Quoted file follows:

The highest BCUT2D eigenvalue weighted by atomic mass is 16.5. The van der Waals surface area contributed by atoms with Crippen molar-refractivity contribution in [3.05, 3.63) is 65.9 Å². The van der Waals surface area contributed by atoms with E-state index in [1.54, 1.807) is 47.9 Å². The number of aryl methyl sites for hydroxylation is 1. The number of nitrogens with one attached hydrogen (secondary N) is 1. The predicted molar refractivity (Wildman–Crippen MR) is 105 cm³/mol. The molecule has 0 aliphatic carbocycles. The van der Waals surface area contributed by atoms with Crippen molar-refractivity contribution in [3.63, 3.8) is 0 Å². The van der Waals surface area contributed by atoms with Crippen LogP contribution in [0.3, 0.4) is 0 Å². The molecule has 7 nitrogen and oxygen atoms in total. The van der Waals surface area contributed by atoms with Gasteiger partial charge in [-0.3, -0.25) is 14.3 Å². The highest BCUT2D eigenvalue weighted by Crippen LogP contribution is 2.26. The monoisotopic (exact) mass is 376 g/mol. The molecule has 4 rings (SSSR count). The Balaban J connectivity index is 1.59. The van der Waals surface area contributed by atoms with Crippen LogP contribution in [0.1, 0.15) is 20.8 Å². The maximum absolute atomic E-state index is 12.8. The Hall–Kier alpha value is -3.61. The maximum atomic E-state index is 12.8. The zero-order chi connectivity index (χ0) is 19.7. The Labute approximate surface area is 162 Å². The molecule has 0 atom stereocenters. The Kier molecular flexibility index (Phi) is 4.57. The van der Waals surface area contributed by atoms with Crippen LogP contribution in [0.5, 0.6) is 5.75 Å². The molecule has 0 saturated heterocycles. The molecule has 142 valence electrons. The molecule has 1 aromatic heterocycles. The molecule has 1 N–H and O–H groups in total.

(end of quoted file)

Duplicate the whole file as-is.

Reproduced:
The highest BCUT2D eigenvalue weighted by atomic mass is 16.5. The van der Waals surface area contributed by atoms with Crippen molar-refractivity contribution in [3.05, 3.63) is 65.9 Å². The van der Waals surface area contributed by atoms with E-state index in [1.54, 1.807) is 47.9 Å². The number of aryl methyl sites for hydroxylation is 1. The number of nitrogens with one attached hydrogen (secondary N) is 1. The predicted molar refractivity (Wildman–Crippen MR) is 105 cm³/mol. The molecule has 0 aliphatic carbocycles. The van der Waals surface area contributed by atoms with Crippen molar-refractivity contribution in [3.63, 3.8) is 0 Å². The van der Waals surface area contributed by atoms with Crippen LogP contribution in [0.3, 0.4) is 0 Å². The molecule has 7 nitrogen and oxygen atoms in total. The van der Waals surface area contributed by atoms with Gasteiger partial charge in [-0.3, -0.25) is 14.3 Å². The highest BCUT2D eigenvalue weighted by Crippen LogP contribution is 2.26. The monoisotopic (exact) mass is 376 g/mol. The molecule has 4 rings (SSSR count). The Balaban J connectivity index is 1.59. The van der Waals surface area contributed by atoms with Crippen LogP contribution in [0.1, 0.15) is 20.8 Å². The maximum absolute atomic E-state index is 12.8. The Hall–Kier alpha value is -3.61. The maximum atomic E-state index is 12.8. The zero-order chi connectivity index (χ0) is 19.7. The Labute approximate surface area is 162 Å². The molecule has 0 atom stereocenters. The Kier molecular flexibility index (Phi) is 4.57. The van der Waals surface area contributed by atoms with Crippen LogP contribution in [0.5, 0.6) is 5.75 Å². The molecule has 0 saturated heterocycles. The molecule has 142 valence electrons. The molecule has 1 aromatic heterocycles. The molecule has 1 N–H and O–H groups in total.